Three-year-old Boy Suspected Of Contracting Bubonic Plague In China

Three-year-old Boy Suspected Of Contracting Bubonic Plague In China

A centuries-old disease responsible for the most deadly pandemic in human history, bubonic plague is categorised as a re-emerging disease, WHO said.

Another case of bubonic plague in 2020 was reportedly detected in China.

A three-year-old boy in China’s southwest Yunnan Province is suspected to have contracted bubonic plague, according to the Global Times.

The paper reported that the case is the only one detected in the province so far, citing local officials in Menghai county. It also reported that the boy suffered from a mild infection, but is in a stable condition after receiving treatment.
 
bubonic plague 2020

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Bubonic Plague 2020

The infection was found during a county-wide screening, which was a result of the discovery of three rats that were found dead for unknown reasons in a village, the report said.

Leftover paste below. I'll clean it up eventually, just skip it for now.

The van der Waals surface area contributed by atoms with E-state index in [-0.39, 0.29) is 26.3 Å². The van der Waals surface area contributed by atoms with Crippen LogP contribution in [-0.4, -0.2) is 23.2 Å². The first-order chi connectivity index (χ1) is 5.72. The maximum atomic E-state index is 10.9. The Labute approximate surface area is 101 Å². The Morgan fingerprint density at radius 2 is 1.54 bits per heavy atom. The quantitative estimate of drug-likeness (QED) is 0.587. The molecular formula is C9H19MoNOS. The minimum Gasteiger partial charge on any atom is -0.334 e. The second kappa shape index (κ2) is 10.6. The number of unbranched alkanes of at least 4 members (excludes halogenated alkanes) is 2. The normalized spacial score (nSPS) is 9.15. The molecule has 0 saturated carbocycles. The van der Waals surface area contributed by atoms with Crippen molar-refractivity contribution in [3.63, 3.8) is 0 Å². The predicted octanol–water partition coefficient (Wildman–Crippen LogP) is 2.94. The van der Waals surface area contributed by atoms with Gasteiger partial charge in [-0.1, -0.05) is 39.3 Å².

bubonic plague 2020

According to Global Times, Menghai county has started a level IV emergency response to prevent the spread of the disease. This is not the first case of bubonic plague reported this year.

Earlier in July and August, China confirmed two cases of bubonic plague in northern province Inner Mongolia, according to a statement on the local health authority’s website. The second case—and the first death—died of circulatory system failure, reports said, however, it did not mention how the patient had caught the plague.

Bubonic Plague Symptoms

A centuries-old disease responsible for the most deadly pandemic in human history, bubonic plague is caused by bacteria and transmitted through flea bites and infected animals. Bubonic plague, which is one of three plague forms, causes painful, swollen lymph nodes, as well as fever, chills, and coughing.

According to the World Health Organization, plague can be easily treated with antibiotics and the use of standard preventative measures. The advent of antibiotics, which can treat most infections if they are caught early enough, has helped to contain plague outbreaks, preventing the type of rapid spread witnessed in Europe in the Middle Ages.
 
It, however, has not been eliminated entirely, and it has made a recent comeback. It is considered as a re-emerging disease, WHO said, but it noted that bubonic plague cannot be transmitted from human to human.
 
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Written by

Nikki De Guzman

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